Travis girls keep up the pace in wake of March 10 fire

Travis girls keep up the pace in wake of March 10 fire

LILI TRAVIS points toward the area where a barn burned the night of March 10 and has since been replaced.

SCITUATE – It was a horrific sight they would never forget.

The blue barn at the Travis Family Farm was on fire and, within minutes, it was gone, lost in a haze of crackling orange flame and billowing gray smoke. This was the nursery barn, no less, sheltering “all our babies from this year,” said Jaklyn Travis, along with goats ready to give birth. More than 20 baby chicks died, as well as 15 puppies, some baby goats and pregnant goats, and a couple of cats.

All were lost with the nursery barn on the morning of March 10 at the farm on Rocky Hill Road in North Scituate where the Travis family lives and maintains a small menagerie of farm animals.

The family, led by mom Lili and dad David, is perhaps best known for the goat milk soap that daughter Rachyl makes by hand and sells at local farmers’ markets and over the Internet ( And while the blaze – an accident caused when a goat knocked over a heat lamp warming baby chicks, family members believe – destroyed one of several barns on the property, it certainly did not damage the nurturing and loving spirit of this family, especially daughters Jaklyn, 22, and Rachyl, 11.

“We love each one of our animals,” Jaklyn said. “I was extremely distraught because these animals are our lives.”

Jaklyn was especially upset by the loss of the labrador retriever puppies, then seven weeks old. All had forever homes already, promised to people who would come to visit the farm so they could watch the pups grow. “They were already bonded with the pups,” she said of the potential new owners.

She dreaded having to tell them about the tragedy, but fortunately a neighbor took on this chore for her.

The fire engulfed the barn in minutes. Jaklyn related that about 6:30 that morning her mother awoke and all was quiet outside; the same was true about 15 minutes later, when one of her brothers got up for the day. But by 7 a.m., “everything was in flames,” Jaklyn said. “We couldn’t even attempt to get the animals out.”

The Travis girls cannot say enough about the generosity of their neighbors, of the state’s farming community, and of “people we don’t even know,” Jaklyn said, who came forward to help them after the fire. The nursery barn has yet to be rebuilt, but will be for sure, the girls say, while their dad and his friends added an extension onto the existing milking barn to shelter the animals left homeless.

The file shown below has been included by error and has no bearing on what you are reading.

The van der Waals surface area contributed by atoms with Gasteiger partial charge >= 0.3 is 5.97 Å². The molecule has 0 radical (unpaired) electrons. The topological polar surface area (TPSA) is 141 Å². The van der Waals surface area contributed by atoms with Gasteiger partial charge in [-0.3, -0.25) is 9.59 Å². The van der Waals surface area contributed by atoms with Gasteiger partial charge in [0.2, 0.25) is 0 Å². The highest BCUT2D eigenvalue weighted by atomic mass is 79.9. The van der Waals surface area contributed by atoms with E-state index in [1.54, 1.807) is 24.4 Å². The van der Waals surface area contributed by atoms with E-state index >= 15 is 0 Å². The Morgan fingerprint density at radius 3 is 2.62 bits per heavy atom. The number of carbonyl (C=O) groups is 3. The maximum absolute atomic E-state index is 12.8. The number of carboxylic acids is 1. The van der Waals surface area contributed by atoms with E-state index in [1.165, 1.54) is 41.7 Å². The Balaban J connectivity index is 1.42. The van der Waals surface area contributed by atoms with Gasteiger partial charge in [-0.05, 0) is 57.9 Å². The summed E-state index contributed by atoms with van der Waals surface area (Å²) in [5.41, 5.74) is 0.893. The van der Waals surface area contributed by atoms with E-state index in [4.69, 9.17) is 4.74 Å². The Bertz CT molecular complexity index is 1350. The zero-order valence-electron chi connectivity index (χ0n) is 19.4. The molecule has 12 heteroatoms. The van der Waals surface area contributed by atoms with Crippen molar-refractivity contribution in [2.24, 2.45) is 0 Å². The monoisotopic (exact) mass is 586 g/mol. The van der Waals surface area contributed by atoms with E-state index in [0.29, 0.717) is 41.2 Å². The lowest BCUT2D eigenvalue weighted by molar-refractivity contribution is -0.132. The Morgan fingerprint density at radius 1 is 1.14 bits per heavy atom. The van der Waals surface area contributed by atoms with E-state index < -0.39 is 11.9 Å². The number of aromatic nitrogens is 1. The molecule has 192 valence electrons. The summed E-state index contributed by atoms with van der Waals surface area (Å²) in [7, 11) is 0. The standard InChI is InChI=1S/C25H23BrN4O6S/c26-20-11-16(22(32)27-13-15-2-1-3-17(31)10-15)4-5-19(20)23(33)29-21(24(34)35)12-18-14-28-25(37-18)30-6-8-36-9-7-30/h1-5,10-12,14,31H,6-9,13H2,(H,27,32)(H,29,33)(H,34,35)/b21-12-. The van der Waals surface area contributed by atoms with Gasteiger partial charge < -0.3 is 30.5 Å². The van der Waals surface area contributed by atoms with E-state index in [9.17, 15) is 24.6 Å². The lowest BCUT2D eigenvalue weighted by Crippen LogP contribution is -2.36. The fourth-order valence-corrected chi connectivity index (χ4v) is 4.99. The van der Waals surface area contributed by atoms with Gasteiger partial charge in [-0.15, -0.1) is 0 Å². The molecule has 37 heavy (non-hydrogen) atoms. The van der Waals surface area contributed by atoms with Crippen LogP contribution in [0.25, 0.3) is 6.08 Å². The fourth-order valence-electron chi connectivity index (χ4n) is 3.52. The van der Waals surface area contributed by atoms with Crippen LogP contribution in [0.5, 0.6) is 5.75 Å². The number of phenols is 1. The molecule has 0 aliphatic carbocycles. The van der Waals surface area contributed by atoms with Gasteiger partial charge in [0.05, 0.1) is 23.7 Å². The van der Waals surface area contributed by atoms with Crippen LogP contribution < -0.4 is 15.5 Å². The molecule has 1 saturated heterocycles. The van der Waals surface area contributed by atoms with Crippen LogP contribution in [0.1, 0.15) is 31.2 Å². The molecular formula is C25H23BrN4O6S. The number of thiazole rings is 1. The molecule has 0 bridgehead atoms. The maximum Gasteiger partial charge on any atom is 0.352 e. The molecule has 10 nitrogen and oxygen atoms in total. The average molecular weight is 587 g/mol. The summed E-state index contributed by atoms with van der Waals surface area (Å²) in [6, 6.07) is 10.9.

Meanwhile, farming friends dropped off baby goats to replace those lost in the fire, another donated two kittens, and someone else trucked in loads of stone to cover what had been a dirt driveway prone to muddiness. “The driver who delivered it donated his time,” Jaklyn said. “People as far away as California are sending us money.”

“As soon as our neighbors found out” about the fire, they rushed to help the family and, said Jaklyn, “it was kind of like a big hug from everyone, to know that people cared for us.”

Out-of-towners were alerted by the farm’s Facebook entry, as well as Jaklyn’s Facebook page and Instagram daily posts. She’s an amateur photographer and posts pictures every day, with several thousand followers, and she’s even posted video of her and Rachyl helping to deliver the babies born to their goats. “People felt like they knew us,” she said. In particular, those who use Rachyl’s goat milk soap, “want to support her because she’s a young businesswoman,” Jaklyn said.

Not all of the animals at the Travis Family Farm died in the fire, there’s still plenty more including seven adult Nubian and mini-Nubian female dairy goats, five baby goats or “kids,” one lamb, four alpacas (like llamas, but smaller, Jakyln says), some strutting roosters and setting hens, one peacock with a long feathery tail that the family took in after it was found wandering on Rocky Hill Road, and a golden-furred brown-eyed dairy calf, a recent birthday gift for Jaklyn.

The other five children of Lili and David Travis – all between the ages of 9 and 23, and most with unusually spelled names – are Mical, Jekub, Kelub, Noah and Izek, as well as three toddlers who are foster children that the family has taken in.

Only a pile of rubble remains from near the site of where the Travis Family FarmÕs small barn burned on March 10.
Rachyl Travis spends a moment with her new calf, Annabelle, last week.